Conan then goes on to showcase more what-NOT-to-do examples for providing reference services, including slicing a young man in two because his books were overdue.

UHF successfully parodies the “Guardian of the Library” image and the librarian character types who display anal-retentive qualities — the Spinster Librarian and her male equivalent, the Anti-Social Male Librarian immediately spring to mind — who are prone to shushing anyone who dares to be loud in a library, or reel librarians who express over-the-top anxiety about late or damaged books. Conan the Librarian is a classic Comic Relief character type, with its crude portrayal of librarianship and extreme physical characteristics.

The scene’s over-the-top humor is more potent because it plays against type: a reel librarian, especially a male librarian, is often portrayed as weak or effeminate. Conan the Librarian shows off his physical superiority at every opportunity. (Fun fact! We first see Conan hanging out in the 613’s, which is the Dewey Decimal number for Aerobics.) Librarians are also usually portrayed as intelligent — even if a condescending type of “book smart” — and this Conan characterization riffs off of Arnold Schwarzenegger’s dim-yet-tough brand of acting in his classic 1982 Conan. Although Conan the Librarian is a VERY bad librarian, he is a hero in one sense: he helps save the UHF television station. He’s so bad that he’s funny.

So although only 40 seconds long — again, a short scene provides an immortal reel librarian! — this scene packs a punch (literally) while laying waste to several reel librarian stereotypical traits. Just as Conan the Librarian helped save the fictional TV station, I think this funny scene and unforgettable librarian helped save the film itself. UHF was a notorious flop at the time it was released, but has since solidified fame with its cult status.

As iconic as UHF‘s Conan the Librarian is, it seems the character first starred in a 1987 Mother Goose and Grimm cartoon.

Source: Mike Peters, Mother Goose and Grimm, 18 January 1987

And if you can’t get enough of Conan the Librarian? Check out The Adventures of Conan the Librarian, as well as other pop culture references in the Wikipedia entry for the character.

The fastest librarian in the West!

My vote for the quickest reel librarian EVER? The Microfilm Clerk in The Changeling (1980). Behold (and please excuse the grainy quality of my screenshots):

Starting the timer…

.. and 4 seconds later!

If this library clerk (played by David Peevers) had set up this microfilm in 4 minutes, I would have been impressed! But this scene demands suspension of disbelief, as the young clerk is able to take the microfilm box out of the drawer (top screenshot), roll the microfilm out of its box, thread it through the microfilm reader in the next room, AND spin it through to the requested article — all in 4 seconds (!!!!). WOW. He personifies the concept of “efficiency” for all librarians ever after.

Not sure what microfilm is? Read more about it here. The microfilm reader — kind of looks like a computer, right? — can be seen in the 2nd screenshot above.

Where were we? Oh yes, the fastest reel librarian ever. The library clerk is a young, white male with short brown hair and mustache, and he wears a fairly conservative brown sweater and dark collared shirt. He begins the reference interview with “1909? I’ll set it up for you” and leaves them with “It’s all ready to go, and the scanner’s on the right.” They thank him for his help (yay!).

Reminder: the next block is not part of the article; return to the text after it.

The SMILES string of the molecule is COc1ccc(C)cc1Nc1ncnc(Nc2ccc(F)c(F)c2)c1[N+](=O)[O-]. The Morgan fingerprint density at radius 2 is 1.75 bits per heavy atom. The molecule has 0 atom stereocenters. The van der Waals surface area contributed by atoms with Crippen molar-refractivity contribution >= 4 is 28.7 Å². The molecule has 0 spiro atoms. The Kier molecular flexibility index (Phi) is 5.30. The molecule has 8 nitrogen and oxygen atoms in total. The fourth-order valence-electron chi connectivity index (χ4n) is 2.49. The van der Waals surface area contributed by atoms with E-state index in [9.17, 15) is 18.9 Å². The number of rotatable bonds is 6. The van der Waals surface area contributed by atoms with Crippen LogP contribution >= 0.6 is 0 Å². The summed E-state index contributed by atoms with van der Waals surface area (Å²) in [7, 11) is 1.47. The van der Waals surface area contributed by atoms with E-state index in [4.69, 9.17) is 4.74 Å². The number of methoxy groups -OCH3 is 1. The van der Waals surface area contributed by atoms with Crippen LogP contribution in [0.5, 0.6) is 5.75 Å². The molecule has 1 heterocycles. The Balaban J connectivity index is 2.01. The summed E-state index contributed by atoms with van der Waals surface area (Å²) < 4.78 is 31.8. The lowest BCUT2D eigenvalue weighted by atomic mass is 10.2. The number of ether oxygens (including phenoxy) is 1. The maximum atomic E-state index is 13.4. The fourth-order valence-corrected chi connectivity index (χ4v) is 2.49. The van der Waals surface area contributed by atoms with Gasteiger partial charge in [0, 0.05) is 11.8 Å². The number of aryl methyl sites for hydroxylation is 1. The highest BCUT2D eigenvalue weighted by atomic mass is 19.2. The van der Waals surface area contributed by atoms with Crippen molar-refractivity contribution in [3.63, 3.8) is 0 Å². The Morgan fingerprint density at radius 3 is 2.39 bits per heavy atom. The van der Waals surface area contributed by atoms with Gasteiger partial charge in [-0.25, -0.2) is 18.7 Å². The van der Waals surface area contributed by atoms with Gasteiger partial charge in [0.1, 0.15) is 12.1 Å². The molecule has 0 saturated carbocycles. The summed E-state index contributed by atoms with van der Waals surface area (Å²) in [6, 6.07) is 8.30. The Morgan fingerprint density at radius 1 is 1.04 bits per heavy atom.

Ok, a little context. In this atmospheric thriller, George C. Scott plays John Russell, whose wife and daughter are killed in a freak road accident. He rents a house with a mysterious — and murderous — past and goes about researching the tragedy he believes the house is trying to communicate to him. John first goes to the local Historical Preservation Society and meets Claire (played by then-wife in real life, Trish Van Devere), who joins him on his research quest. Their next step is the local library, to look up newspaper articles from 1909.

Note: This is in a time period before full-text articles become available through electronic library databases — but some newspaper archives are still only available through microfilm or microfiche. Not sure what an electronic library database is? Read all about ’em here.

The label on the microfilm box? It reads “Seattle Daily Times, Jan. 13, 1909 thru Feb. 22, 1909,” which fits John’s inquiry. However, this drawer of microfilm is not organized very well, as one box of the Seattle Daily Times sits next to Farm Electrical Studies in the Pacific Northwest. But hey, with the fastest librarian in the West on your staff, who needs organization?!

John gets more help when he goes to the Hall of Records. The Archives Clerk (Robert Monroe), an older white male with glasses, thinning hair, and white beard and mustache, is quite tall and wears a dark shirt and grey blazer. He shows John property atlases of Seattle and helps explain the system of maps and legends.

Although the two male librarians in this film combine for very little screen time, they are helpful and efficient Information Providers — supplying information vital to John’s discovery of the film’s central mystery. It is also refreshing how the film showcases an effective research strategy. Remember, ask a librarian!